What do you want in life?
What do you want to get? What do you want to have?
How rich do you want to become?
Have you ever thought about — really focused on — how you can get all those things your heart desires? How you can get all the stuff you want?
No, there’s nothing wrong with getting. With having things. With accumulating wealth.
With buying toys, and paying for adventures.
There’s nothing wrong with any of that.
In fact, it’s my goal to accumulate wealth as fast as I possibly can (in ways I feel good about), and use at least part of it to live a comfortable and interesting life.
But the secret — if there is one — is NOT in focusing on what you want to take from life, but what you can give.
In the long run, what you’ll find is…
The world gives to the givers, and takes from the takers.
Which means that if you’re focused on what you can take out of the world, you’ll always find the world taking it back.
On the other hand, if you’re focused on what you can give, you’ll find the world is eager to give back to you.
Zig Ziglar famously said, “You can have everything you want in life, if you just help enough other people get what they want.”
You create value. You put it out into the world.
You focus on your contribution first, and your compensation will follow.
It’s easy to point your finger at someone rich and say they took from the world…
John D. Rockefeller — the world’s first billionaire — was eventually demonized as a “robber baron.” Monopoly laws in the U.S. were created specifically to break up the massive business empire he created.
And competitors in the oil industry hated him, because he took over 90% of the industry, and put many of them out of business.
And yet, he did all of this in fulfillment of one great goal: to provide the best, at the lowest price.
Because of these demonized business practices, the price of oil dropped from $0.58 to $0.08 per gallon.
That’s right: every gallon of oil was over 82% cheaper for everyday folks like you and me because of Rockefeller’s focus on his one defining goal.
This was HUGE for the world. It made the use of fuel economical for many applications.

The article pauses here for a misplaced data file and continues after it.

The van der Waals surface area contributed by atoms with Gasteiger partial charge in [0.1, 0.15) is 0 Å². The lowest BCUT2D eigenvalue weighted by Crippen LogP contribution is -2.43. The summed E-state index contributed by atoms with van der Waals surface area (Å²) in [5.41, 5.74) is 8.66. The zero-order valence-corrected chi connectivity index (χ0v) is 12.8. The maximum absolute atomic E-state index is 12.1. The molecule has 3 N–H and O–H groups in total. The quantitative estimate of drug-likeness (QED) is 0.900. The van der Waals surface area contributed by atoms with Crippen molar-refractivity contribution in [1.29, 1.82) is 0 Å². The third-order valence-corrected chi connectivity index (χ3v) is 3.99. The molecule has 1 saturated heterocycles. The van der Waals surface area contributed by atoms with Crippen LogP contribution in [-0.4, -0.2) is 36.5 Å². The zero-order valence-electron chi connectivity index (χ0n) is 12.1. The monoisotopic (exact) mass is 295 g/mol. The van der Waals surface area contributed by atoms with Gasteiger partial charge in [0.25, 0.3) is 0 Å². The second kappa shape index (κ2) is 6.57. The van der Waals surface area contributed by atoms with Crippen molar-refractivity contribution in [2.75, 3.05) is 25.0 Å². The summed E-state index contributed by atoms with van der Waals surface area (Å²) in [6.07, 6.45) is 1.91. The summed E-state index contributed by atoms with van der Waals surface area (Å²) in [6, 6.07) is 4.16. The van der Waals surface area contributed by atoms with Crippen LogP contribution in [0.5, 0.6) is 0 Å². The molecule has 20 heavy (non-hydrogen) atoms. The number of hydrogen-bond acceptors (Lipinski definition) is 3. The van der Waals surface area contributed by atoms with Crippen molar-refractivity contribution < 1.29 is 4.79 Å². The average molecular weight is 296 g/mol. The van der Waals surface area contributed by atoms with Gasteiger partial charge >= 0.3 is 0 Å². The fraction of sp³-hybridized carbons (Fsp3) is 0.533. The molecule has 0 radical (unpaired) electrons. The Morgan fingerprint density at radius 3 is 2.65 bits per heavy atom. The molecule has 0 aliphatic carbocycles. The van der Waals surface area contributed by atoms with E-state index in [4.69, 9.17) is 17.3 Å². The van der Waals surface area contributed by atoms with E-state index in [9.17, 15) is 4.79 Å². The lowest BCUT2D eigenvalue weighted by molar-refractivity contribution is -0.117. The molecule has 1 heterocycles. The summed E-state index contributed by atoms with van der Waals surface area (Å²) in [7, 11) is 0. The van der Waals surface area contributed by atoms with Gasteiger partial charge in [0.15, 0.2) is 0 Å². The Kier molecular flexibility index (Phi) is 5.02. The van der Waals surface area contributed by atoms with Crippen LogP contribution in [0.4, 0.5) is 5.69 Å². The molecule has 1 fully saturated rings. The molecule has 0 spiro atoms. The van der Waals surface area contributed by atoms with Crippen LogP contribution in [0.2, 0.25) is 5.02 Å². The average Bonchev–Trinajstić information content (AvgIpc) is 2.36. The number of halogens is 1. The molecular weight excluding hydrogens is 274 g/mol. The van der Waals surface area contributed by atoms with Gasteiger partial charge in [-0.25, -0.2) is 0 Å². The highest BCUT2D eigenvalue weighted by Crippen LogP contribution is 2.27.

Not just industry.
Prior to Rockefeller, whale oil was the preferred fuel for lamps. When Kerosene became affordable, whale hunting dropped dramatically while more people could light their homes and businesses.
Rockefeller’s cheap oil also made internal combustion engines possible and economical. He’s part of why we can travel the world so easily today.
Plus oil-related products helped replace coal-fired power, starting around that time.
There were so many add-on benefits to Rockefeller’s obsession with delivering the value of cheap oil. It touched every aspect of our lives — and continues to do so today.
You have to wonder if the people who were lining up to complain about his success were going to volunteer to pay more than 7-times as much for all their oil products.
And as if he didn’t already give enough value to the world, through his business, Rockefeller gave away more than $550,000,000.
It all came by first focusing on the value he could offer the marketplace…
Jeff Bezos, of Amazon, is turning into a modern-day Rockefeller.
And he gets demonized often for Amazon’s business practices.
Honestly, I don’t love all of them, either.
But he’s creating a TREMENDOUS value for you and me.
Never before in the history of the world have you had such easy access to so many products, readily-available to you at incredibly affordable prices.
Now, I don’t just buy things because they’re cheap.
But I do truly appreciate a bargain, and making sure my dollars go far.
And there are so many times where I could criss-cross town looking for just the right item. And if I found it — that’s a big if — it would still be 50% or more higher-priced than what I could get it for on Amazon.
Not only that, on Amazon I have a ton of comparable products to choose from.
AND I have customer reviews, so I can get a good sense of whether the product will perform to expectations.
I could go on. And retail is one of many businesses at this point.
This didn’t happen by accident. And it didn’t happen by Bezos trying to take all he could take. It happened because of his relentless desire to deliver products faster and at a better price, with more convenience and more trust than all the other options available to consumers.
These are two huge examples, of many…
It may not be obvious today how some rich people got that way by delivering value.
But in a voluntary economy — aka capitalism — it’s pretty much always the case that the people who get rich and stay that way do so by putting out an offer that is valuable to a certain group of people, their market.
They find a way to create value.
They solve problems.
They fulfill desires.
They turn things that are less valuable into things that are more valuable. Or they turn things that are more expensive into things that are less expensive (in other words, making their customers’ money in their pockets more valuable).
They create value first.
They work hard to share that value with the world.
And in the end, they get the value of compensation in return.
What value will you create today?
How much can you GIVE to the world?
What will be your contribution?
Run towards that — and you will find your breakthroughs.
Yours for bigger breakthroughs,
PS: This also applies to marketing — and is a principle I follow. Check out The Value-First Funnel Strategy to learn more.